-- SCALARS AND VECTORS HAVE SUBSTRUCTURES --
As can now be seen, the sum of each structure in figure 13 is observably
zero. Therefore we might define the sum as a "zero spatial
vector." We note, however, that it actually exists for a time
Δt and is thus a spatiotemporal entity,
and the 4-space internal stress intensity or potential as
where is any internal vector in the substructure, Δs3 is the spatial volume (about a point) containing vector , and Δt is the inseparable time during which these component actions occurred, then we see that, stress-wise, all the "zero-vectors" in figure 13 are quite different in their internal stresses, 4-space potentials, and internal substructures. For the five "zero sum" vectors, OBSERVABLY we have
whether or not
But considering the substructures,
(1 ≤ m ≤ 5; 1 ≤ n ≤ 5; m ≠ n) (33)
I now point out that a scalar can be regarded as a stressed zero-sum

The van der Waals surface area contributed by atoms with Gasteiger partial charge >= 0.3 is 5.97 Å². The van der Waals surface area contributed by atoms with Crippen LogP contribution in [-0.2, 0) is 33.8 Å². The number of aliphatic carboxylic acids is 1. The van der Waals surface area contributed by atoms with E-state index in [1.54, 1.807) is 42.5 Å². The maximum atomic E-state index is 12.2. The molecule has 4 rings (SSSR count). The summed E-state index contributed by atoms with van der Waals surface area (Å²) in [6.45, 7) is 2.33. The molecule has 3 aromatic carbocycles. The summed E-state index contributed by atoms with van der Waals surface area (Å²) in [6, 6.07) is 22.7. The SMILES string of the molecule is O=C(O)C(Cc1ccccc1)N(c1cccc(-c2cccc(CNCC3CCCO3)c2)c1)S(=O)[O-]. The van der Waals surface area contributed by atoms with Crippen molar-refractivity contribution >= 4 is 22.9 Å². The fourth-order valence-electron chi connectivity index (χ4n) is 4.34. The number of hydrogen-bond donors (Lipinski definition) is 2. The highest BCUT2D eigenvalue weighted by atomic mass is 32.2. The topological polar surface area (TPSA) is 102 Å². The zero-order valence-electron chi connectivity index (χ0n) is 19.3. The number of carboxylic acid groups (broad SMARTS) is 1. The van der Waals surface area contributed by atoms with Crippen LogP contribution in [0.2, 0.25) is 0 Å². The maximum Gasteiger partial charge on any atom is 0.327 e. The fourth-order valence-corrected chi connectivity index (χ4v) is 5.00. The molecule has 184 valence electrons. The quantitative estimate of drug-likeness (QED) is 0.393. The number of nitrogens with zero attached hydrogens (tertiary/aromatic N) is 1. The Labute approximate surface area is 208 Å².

vector, where the magnitude S of the scalar represents the internal
stress intensity caused by the substructure of the zero-vector.
That is, in general any observable scalar has, consists of, and is
comprised of a VIRTUAL (unobservable) substructure that is very real indeed.
One must also consider the scalar as existing for some finite time Δt, (at least for the time of one quantum change), and the intensity of the virtual actions occurring in the spatiotemporal substructure of the scalar during that time
Δt is proportional to the magnitude of the scalar.
and that all 's
are evenly distributed. That is, from this new viewpoint, presently the
mathematical theory assumes all scalars to have an equal density of virtual
activity per spatiotemporal volume in its virtual substructure, and an isotropic
virtual pattern distribution of an infinite number of equal virtual vectors in
its 4-space substructure.28
by the following means: In the first case (equation 36), we assume that the virtual substructures are patterned, and interact nonlinearly in such a way as to produce an extra observable. Thus we have a delta added to the normal observable scalar results of the interaction, as follows:
where subscript "o" means observable and "v" means virtual. Note that
indicates a delta due to virtual substructure interactions yielding an extra observable delta.
This extra delta may be either scalar or vector in
nature, depending on the circumstances and the particular interactions.